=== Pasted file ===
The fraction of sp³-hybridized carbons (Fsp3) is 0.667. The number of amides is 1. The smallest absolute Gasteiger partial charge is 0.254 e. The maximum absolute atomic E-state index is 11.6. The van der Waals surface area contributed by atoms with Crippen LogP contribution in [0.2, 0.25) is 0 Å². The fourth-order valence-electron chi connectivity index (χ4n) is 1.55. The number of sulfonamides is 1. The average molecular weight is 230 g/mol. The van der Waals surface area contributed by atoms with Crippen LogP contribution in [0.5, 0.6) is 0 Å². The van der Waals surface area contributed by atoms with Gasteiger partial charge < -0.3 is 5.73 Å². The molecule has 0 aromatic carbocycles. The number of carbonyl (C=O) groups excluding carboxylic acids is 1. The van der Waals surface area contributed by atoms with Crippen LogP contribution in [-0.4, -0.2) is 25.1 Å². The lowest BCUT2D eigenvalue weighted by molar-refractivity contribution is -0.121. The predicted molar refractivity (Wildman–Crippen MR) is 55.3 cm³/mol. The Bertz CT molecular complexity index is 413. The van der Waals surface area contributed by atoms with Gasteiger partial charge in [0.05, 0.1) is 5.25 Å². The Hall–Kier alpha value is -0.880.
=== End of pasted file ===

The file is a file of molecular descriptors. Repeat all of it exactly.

The fraction of sp³-hybridized carbons (Fsp3) is 0.667. The number of amides is 1. The smallest absolute Gasteiger partial charge is 0.254 e. The maximum absolute atomic E-state index is 11.6. The van der Waals surface area contributed by atoms with Crippen LogP contribution in [0.2, 0.25) is 0 Å². The fourth-order valence-electron chi connectivity index (χ4n) is 1.55. The number of sulfonamides is 1. The average molecular weight is 230 g/mol. The van der Waals surface area contributed by atoms with Crippen LogP contribution in [0.5, 0.6) is 0 Å². The van der Waals surface area contributed by atoms with Gasteiger partial charge < -0.3 is 5.73 Å². The molecule has 0 aromatic carbocycles. The number of carbonyl (C=O) groups excluding carboxylic acids is 1. The van der Waals surface area contributed by atoms with Crippen LogP contribution in [-0.4, -0.2) is 25.1 Å². The lowest BCUT2D eigenvalue weighted by molar-refractivity contribution is -0.121. The predicted molar refractivity (Wildman–Crippen MR) is 55.3 cm³/mol. The Bertz CT molecular complexity index is 413. The van der Waals surface area contributed by atoms with Gasteiger partial charge in [0.05, 0.1) is 5.25 Å². The Hall–Kier alpha value is -0.880.